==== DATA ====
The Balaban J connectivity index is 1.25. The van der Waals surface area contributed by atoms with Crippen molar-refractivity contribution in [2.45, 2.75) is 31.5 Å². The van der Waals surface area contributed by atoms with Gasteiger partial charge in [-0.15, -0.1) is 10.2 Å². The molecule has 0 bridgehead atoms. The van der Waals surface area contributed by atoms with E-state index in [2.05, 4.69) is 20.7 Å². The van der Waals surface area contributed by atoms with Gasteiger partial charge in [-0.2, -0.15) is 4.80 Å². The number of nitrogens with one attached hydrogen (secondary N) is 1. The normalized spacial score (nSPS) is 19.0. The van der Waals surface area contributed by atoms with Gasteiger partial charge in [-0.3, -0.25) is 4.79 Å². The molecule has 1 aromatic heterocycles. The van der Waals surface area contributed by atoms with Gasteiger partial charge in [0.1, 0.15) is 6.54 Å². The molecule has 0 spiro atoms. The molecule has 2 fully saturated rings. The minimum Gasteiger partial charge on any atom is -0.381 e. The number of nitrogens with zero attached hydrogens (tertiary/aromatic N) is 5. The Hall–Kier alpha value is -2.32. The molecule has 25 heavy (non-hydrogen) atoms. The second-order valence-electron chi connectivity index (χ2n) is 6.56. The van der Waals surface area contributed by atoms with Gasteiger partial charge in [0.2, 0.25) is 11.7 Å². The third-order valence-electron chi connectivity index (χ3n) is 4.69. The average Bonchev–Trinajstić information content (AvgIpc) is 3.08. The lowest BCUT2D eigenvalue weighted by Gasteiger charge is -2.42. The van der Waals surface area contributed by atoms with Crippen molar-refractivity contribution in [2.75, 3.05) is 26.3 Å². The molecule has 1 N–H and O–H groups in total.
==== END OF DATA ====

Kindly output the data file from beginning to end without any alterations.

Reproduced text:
The Balaban J connectivity index is 1.25. The van der Waals surface area contributed by atoms with Crippen molar-refractivity contribution in [2.45, 2.75) is 31.5 Å². The van der Waals surface area contributed by atoms with Gasteiger partial charge in [-0.15, -0.1) is 10.2 Å². The molecule has 0 bridgehead atoms. The van der Waals surface area contributed by atoms with E-state index in [2.05, 4.69) is 20.7 Å². The van der Waals surface area contributed by atoms with Gasteiger partial charge in [-0.2, -0.15) is 4.80 Å². The number of nitrogens with one attached hydrogen (secondary N) is 1. The normalized spacial score (nSPS) is 19.0. The van der Waals surface area contributed by atoms with Gasteiger partial charge in [-0.3, -0.25) is 4.79 Å². The molecule has 1 aromatic heterocycles. The van der Waals surface area contributed by atoms with Gasteiger partial charge in [0.1, 0.15) is 6.54 Å². The molecule has 0 spiro atoms. The molecule has 2 fully saturated rings. The minimum Gasteiger partial charge on any atom is -0.381 e. The number of nitrogens with zero attached hydrogens (tertiary/aromatic N) is 5. The Hall–Kier alpha value is -2.32. The molecule has 25 heavy (non-hydrogen) atoms. The second-order valence-electron chi connectivity index (χ2n) is 6.56. The van der Waals surface area contributed by atoms with Gasteiger partial charge in [0.2, 0.25) is 11.7 Å². The third-order valence-electron chi connectivity index (χ3n) is 4.69. The average Bonchev–Trinajstić information content (AvgIpc) is 3.08. The lowest BCUT2D eigenvalue weighted by Gasteiger charge is -2.42. The van der Waals surface area contributed by atoms with Crippen molar-refractivity contribution in [2.75, 3.05) is 26.3 Å². The molecule has 1 N–H and O–H groups in total.